After Fashion Week, I flew back home to Los Angeles and received a phone call from a stylist asking if one of my pieces (Look 008: Homeostasis) could be worn on the red carpet at the New York City Ballet Fall Gala. After being in New York City for two weeks for Fashion Week and then back in Los Angeles for two more weeks, I flew back to New York City for the Fall Gala and another presentation of “mul·ti·po·lar—ex·ist·ence” to an additional audience. This was certainly a whirlwind of a time for me! I was exhausted but so grateful for everything.
Which designer in your field do you most admire and why?I am deeply inspired by the late couturier Cristobal Balenciaga, Dutch designer Iris van Herpen, and Japanese designer Issey Miyake. All three designers have really pushed the envelope when it comes to design. All three have experimented with architecture and silhouette, which is arguably the aspect of fashion design that I enjoy the most. They are also each incredibly avant-garde in their design philosophies and evoke such strong emotions through their work. The first time I saw work by any of these three in-person, I think I was left speechless.
How do you feel fashion design has evolved over the past years and how do you see it evolving in the future?
Fashion design has evolved substantially over the past few years. There is more social and cultural awareness and a stronger emphasis on sustainability. I think this sensitivity and eco-consciousness are driving positive change in the fashion community. The fashion industry, like most industries, is globalized and built on both a resource supply chain but also a social supply chain.
What’s your creative process and what creative software do you use?
If I am working with a client, I want to ensure that I listen to their voice. I do my best to set my ego and personal needs aside and just provide feedback based on my own skills and experiences. For instance, it’s important to communicate with a client that all fabrics have to be treated differently from one another and each type of fabric will not work for all silhouettes or designs.
If I am working on a runway collection or a personal project, I begin my creative process with a question. I ask myself, “What story do I want to tell?” Once I have that answered, I begin my research. I find quotes and images relating to my chosen story, research historical events and literature if applicable, and place my findings in an inspiration journal. Then, I will start finding fabric swatches, begin sketching, and drape silhouettes.
In my process, I also write a short essay about the theme and intention of my collection. This allows me to refer back to what I wrote as I get deeper into the creative process and ensure that each look in the collection remains relevant and coherent with the overall theme.
What kind of culture or structure needs to exist to foster successful team collaboration?
In any industry, field, or workplace, there needs to be a level of empathy and understanding in order to foster successful team collaboration. I would say this has become even more significant the past couple of years during the COVID-19 pandemic during which so many people have been separated or displaced. Humans are social creatures and interpersonal connections are vital to our existence. I believe that art and creativity drive empathy, and that is why I think design is so important.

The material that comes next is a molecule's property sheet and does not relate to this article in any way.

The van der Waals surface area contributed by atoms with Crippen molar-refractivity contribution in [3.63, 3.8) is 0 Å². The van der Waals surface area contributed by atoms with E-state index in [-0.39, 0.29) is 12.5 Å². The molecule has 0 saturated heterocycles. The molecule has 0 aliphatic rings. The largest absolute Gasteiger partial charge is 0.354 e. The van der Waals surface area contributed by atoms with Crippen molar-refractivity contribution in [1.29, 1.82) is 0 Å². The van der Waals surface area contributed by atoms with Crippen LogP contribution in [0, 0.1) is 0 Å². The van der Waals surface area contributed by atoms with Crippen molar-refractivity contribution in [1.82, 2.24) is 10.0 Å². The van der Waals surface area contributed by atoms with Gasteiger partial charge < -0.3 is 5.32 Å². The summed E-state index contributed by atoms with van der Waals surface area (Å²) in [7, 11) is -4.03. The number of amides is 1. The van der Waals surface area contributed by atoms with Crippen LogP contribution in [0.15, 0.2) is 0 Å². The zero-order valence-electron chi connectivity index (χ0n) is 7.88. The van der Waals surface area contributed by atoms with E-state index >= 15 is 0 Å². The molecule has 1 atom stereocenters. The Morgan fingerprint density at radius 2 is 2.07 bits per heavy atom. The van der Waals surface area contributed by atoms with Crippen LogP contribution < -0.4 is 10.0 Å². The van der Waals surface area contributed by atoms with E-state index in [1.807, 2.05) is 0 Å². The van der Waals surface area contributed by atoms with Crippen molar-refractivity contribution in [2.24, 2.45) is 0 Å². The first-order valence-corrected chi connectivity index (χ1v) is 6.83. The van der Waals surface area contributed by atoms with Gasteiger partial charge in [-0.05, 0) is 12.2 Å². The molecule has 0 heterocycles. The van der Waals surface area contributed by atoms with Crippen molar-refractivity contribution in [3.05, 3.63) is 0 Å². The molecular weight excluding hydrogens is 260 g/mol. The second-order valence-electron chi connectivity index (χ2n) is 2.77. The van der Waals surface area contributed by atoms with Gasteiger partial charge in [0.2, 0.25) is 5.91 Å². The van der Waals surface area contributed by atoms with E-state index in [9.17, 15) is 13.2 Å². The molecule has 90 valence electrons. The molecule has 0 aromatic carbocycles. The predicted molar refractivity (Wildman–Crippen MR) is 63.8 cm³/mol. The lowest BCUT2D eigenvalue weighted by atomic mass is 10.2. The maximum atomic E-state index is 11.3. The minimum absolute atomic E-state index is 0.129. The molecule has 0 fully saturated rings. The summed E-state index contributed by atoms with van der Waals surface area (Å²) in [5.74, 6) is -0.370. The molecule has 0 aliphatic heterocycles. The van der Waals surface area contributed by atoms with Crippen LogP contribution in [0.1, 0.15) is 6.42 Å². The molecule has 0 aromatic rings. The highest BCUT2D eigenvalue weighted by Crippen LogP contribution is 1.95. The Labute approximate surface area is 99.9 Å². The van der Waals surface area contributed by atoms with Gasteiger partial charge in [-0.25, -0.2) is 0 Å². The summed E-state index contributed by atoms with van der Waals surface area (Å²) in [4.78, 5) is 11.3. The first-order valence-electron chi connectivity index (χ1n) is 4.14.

From my experiences, I have learned that fashion design is one of the simplest yet most complex ways in which people communicate with the world and themselves. In order for the fashion design industry to truly thrive, there needs to be an understanding of how people affect and are affected by the industry, from start to finish and from design conception to the last wear of a garment. In a way, the fashion industry itself is a form of globalized team collaboration.
Tell us about a time when a client disliked your work?
I have almost always received the same criticism for my work—my clothes are “too weird” or are not marketable. Sometimes people have told me they “don’t get” my work. Before presenting “mul·ti·po·lar—ex·ist·ence” at New York Fashion Week, I shared some of the designs with some mentors and friends. At first, some of the criticism was the same that I have always heard. It was disheartening, to say the least, to hear negative feedback about such a personal project.
However, I really tried to think objectively about my work. It is always important to listen to others regarding my work so I know how to improve. After some editing, one of the most controversial looks in my collection became one of my favorites and one of the most praised! I had to remind myself that it was my goal to create walking and wearable art, and I don’t know if I would have been able to fully achieve my goal if it wasn’t for that negative criticism.
What are you working on, what is in the pipeline for you?
Besides working with individual clients, I am currently working on my next collection—for which I am very excited. Like my past work, it tells a deeply emotional story. However, this collection is much darker in tone and imagery than “mul·ti·po·lar—ex·ist·ence.” I am having a lot of fun coming up with new silhouettes that I haven’t seen before. I think this collection may end up being a bit more controversial, but I have to continue to ask myself, “What art isn’t controversial?” And I’m definitely not afraid to make some waves.